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Workplace Violence – An Increasing Threat

Monday, February 13, 2017

Although you hope it will never happen in your place of work, the fact is that workplace violence is an issue for many Americans.

According to some estimates, two million Americans face some form of workplace violence every year. In 2013 alone, there were nearly 400 homicides in the workplace, 80% of those from firearms.

The service sector is the worst affected, with 88% of the most violent incidents. In fact, more than half of all workplace violence incidents happen in public settings. Although it’s the murders that make the headlines, they certainly don’t tell the whole story.

The Occupational Safety and Health Administration (OSHA) defines workplace violence as “any act or threat of physical violence, harassment, intimidation, or other threatening disruptive behavior that occurs at the work site. It ranges from threats and verbal abuse to physical assaults and even homicide. It can affect and involve employees, clients, customers and visitors.”

It’s not necessarily working conditions or practices that drive workplace violence either. In over two thirds of workplace homicides, the perpetrator and the victim had no known relationship, either in the workplace or outside it.

It’s the one third of instances we’d like to focus on. What can you as a business owner or manager do to remove the risk of workplace violence and ensure that your employees have a safe and happy work environment?

Hire the Right People

It all starts by hiring the right people for your teams. Travelers Insurance urges businesses to have a rock-solid recruiting process that helps attract the best applicants. When you’re interviewing, get a good idea of the candidate’s interpersonal skills and ask them how they’ve handled conflict in the past. Conduct background checks and follow up on references.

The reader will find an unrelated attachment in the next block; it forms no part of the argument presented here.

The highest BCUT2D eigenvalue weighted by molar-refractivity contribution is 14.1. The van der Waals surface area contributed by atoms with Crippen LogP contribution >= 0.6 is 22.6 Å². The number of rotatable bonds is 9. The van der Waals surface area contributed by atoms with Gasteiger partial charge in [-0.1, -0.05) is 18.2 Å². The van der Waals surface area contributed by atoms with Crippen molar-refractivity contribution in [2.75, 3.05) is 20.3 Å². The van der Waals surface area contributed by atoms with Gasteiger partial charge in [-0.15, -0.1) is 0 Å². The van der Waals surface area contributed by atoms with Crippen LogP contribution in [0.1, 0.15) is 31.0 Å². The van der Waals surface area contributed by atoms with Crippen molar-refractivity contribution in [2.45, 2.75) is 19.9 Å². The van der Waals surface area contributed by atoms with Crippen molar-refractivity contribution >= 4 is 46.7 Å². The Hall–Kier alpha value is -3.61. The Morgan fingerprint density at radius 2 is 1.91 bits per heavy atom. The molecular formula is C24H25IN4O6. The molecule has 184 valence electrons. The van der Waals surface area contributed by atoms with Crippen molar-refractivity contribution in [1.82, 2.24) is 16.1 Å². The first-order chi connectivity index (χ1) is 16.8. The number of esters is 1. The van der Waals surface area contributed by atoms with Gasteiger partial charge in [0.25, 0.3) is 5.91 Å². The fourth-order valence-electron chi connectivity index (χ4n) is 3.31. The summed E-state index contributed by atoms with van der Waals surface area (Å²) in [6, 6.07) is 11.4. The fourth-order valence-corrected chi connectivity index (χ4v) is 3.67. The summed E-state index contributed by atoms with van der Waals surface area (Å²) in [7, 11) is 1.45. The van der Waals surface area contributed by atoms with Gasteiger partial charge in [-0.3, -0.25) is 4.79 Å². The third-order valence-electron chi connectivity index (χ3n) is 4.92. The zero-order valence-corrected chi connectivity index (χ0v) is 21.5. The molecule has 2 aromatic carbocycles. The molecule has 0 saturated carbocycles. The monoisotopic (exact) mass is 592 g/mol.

Make Sure Your Employees Feel Safe

Keeping a safe and healthy workforce is vital. Make sure you’ve got the right training, support, and equipment to reduce any health and safety risks for your employees. Feeling vulnerable at work can lead to difficult and tense situations between team members.

Create a Safety Culture in Your Workplace

One of the best ways to reduce workplace violence is to create an environment where employees look out for themselves and each other. Make your team personally accountable for their safety and wellbeing and encourage clear communication and escalation procedures if there are any issues.

Get Policies and Training in Place

Understand what workplace violence is and make it clear to your employees that it will not be tolerated. Provide training on how to resolve conflicts and deal with difficult interpersonal situations. Make sure you have proper communications channels in place so employees can report workplace violence incidents without fear of repercussions.

Promote Harmony in Your Teams

Recognize and reward individuals and teams who work well together. Demonstrate how a harmonious team environment makes the workplace better for everyone. Give your employees autonomy, and let them choose how they do their work. Encourage managers and team leaders to provide praise and constructive feedback to foster a better working environment.

Deal with Grievances Quickly

If people do have issues with others in the workplace, provide a clear path for how they can get the issues resolved. Have a proper grievance procedure that’s fair to all parties and lets everyone’s side of the story be heard. Be supportive of all your employees, protect your people from harassment, and provide effective security.

Taken together, these techniques can help to substantially reduce or even eliminate workplace violence. Increased staff morale leads to a more pleasant working environment and ultimately makes your business a great place to work.

Material posted on this website is for informational purposes only and does not constitute a legal opinion or medical advice. Contact your legal representative or medical professional for information specific to your legal or medical needs.